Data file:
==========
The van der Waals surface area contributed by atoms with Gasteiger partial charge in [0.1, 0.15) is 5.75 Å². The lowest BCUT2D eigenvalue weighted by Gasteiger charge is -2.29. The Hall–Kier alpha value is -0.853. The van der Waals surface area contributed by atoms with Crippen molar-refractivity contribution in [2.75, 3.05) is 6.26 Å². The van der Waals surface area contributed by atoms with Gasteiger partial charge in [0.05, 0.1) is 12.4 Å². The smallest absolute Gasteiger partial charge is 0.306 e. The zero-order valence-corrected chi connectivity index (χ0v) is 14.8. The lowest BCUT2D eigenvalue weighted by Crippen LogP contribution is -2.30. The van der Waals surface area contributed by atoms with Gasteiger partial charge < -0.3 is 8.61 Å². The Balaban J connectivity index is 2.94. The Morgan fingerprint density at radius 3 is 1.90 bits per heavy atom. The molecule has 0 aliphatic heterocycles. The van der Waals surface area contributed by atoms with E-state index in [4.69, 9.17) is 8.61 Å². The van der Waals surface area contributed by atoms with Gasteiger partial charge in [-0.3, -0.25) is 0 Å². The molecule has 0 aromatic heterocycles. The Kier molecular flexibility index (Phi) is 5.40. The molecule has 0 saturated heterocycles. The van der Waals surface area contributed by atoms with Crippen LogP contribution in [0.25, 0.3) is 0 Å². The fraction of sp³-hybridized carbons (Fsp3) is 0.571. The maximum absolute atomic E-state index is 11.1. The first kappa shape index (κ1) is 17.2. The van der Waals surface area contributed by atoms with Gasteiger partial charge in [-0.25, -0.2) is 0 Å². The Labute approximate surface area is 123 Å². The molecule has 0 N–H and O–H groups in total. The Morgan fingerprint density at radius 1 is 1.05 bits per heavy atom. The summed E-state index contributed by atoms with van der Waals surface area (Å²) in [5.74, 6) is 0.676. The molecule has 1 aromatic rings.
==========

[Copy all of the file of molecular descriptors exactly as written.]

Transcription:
The van der Waals surface area contributed by atoms with Gasteiger partial charge in [0.1, 0.15) is 5.75 Å². The lowest BCUT2D eigenvalue weighted by Gasteiger charge is -2.29. The Hall–Kier alpha value is -0.853. The van der Waals surface area contributed by atoms with Crippen molar-refractivity contribution in [2.75, 3.05) is 6.26 Å². The van der Waals surface area contributed by atoms with Gasteiger partial charge in [0.05, 0.1) is 12.4 Å². The smallest absolute Gasteiger partial charge is 0.306 e. The zero-order valence-corrected chi connectivity index (χ0v) is 14.8. The lowest BCUT2D eigenvalue weighted by Crippen LogP contribution is -2.30. The van der Waals surface area contributed by atoms with Gasteiger partial charge < -0.3 is 8.61 Å². The Balaban J connectivity index is 2.94. The Morgan fingerprint density at radius 3 is 1.90 bits per heavy atom. The molecule has 0 aliphatic heterocycles. The van der Waals surface area contributed by atoms with E-state index in [4.69, 9.17) is 8.61 Å². The van der Waals surface area contributed by atoms with Gasteiger partial charge in [-0.3, -0.25) is 0 Å². The molecule has 0 aromatic heterocycles. The Kier molecular flexibility index (Phi) is 5.40. The molecule has 0 saturated heterocycles. The van der Waals surface area contributed by atoms with Crippen LogP contribution in [0.25, 0.3) is 0 Å². The fraction of sp³-hybridized carbons (Fsp3) is 0.571. The maximum absolute atomic E-state index is 11.1. The first kappa shape index (κ1) is 17.2. The van der Waals surface area contributed by atoms with Gasteiger partial charge in [-0.25, -0.2) is 0 Å². The Labute approximate surface area is 123 Å². The molecule has 0 N–H and O–H groups in total. The Morgan fingerprint density at radius 1 is 1.05 bits per heavy atom. The summed E-state index contributed by atoms with van der Waals surface area (Å²) in [5.74, 6) is 0.676. The molecule has 1 aromatic rings.